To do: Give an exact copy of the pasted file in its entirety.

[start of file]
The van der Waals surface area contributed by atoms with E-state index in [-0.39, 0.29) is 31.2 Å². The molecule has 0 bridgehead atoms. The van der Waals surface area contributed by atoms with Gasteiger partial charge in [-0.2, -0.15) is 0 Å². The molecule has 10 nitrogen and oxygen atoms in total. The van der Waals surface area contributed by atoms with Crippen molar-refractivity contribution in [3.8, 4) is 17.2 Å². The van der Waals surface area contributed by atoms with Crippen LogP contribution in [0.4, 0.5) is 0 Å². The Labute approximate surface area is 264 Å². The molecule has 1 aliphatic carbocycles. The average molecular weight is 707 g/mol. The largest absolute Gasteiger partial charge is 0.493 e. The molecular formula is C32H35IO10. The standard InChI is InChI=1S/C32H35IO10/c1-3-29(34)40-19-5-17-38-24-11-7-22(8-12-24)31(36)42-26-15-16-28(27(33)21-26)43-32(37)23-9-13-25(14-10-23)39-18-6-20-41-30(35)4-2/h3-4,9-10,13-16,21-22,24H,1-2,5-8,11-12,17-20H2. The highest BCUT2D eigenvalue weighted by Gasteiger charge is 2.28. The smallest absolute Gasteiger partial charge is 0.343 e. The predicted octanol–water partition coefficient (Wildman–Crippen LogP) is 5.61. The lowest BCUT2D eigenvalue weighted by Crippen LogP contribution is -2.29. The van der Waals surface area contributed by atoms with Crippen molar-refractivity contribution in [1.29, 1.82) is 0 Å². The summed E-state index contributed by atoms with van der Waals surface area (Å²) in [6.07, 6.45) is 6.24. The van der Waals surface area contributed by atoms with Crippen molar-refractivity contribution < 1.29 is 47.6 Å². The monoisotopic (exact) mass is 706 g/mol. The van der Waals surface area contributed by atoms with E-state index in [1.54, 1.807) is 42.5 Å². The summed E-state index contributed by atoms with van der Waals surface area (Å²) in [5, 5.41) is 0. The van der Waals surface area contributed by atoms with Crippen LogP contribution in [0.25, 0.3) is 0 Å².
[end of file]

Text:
The van der Waals surface area contributed by atoms with E-state index in [-0.39, 0.29) is 31.2 Å². The molecule has 0 bridgehead atoms. The van der Waals surface area contributed by atoms with Gasteiger partial charge in [-0.2, -0.15) is 0 Å². The molecule has 10 nitrogen and oxygen atoms in total. The van der Waals surface area contributed by atoms with Crippen molar-refractivity contribution in [3.8, 4) is 17.2 Å². The van der Waals surface area contributed by atoms with Crippen LogP contribution in [0.4, 0.5) is 0 Å². The Labute approximate surface area is 264 Å². The molecule has 1 aliphatic carbocycles. The average molecular weight is 707 g/mol. The largest absolute Gasteiger partial charge is 0.493 e. The molecular formula is C32H35IO10. The standard InChI is InChI=1S/C32H35IO10/c1-3-29(34)40-19-5-17-38-24-11-7-22(8-12-24)31(36)42-26-15-16-28(27(33)21-26)43-32(37)23-9-13-25(14-10-23)39-18-6-20-41-30(35)4-2/h3-4,9-10,13-16,21-22,24H,1-2,5-8,11-12,17-20H2. The highest BCUT2D eigenvalue weighted by Gasteiger charge is 2.28. The smallest absolute Gasteiger partial charge is 0.343 e. The predicted octanol–water partition coefficient (Wildman–Crippen LogP) is 5.61. The lowest BCUT2D eigenvalue weighted by Crippen LogP contribution is -2.29. The van der Waals surface area contributed by atoms with Crippen molar-refractivity contribution in [1.29, 1.82) is 0 Å². The summed E-state index contributed by atoms with van der Waals surface area (Å²) in [6.07, 6.45) is 6.24. The van der Waals surface area contributed by atoms with Crippen molar-refractivity contribution < 1.29 is 47.6 Å². The monoisotopic (exact) mass is 706 g/mol. The van der Waals surface area contributed by atoms with E-state index in [1.54, 1.807) is 42.5 Å². The summed E-state index contributed by atoms with van der Waals surface area (Å²) in [5, 5.41) is 0. The van der Waals surface area contributed by atoms with Crippen LogP contribution in [0.25, 0.3) is 0 Å².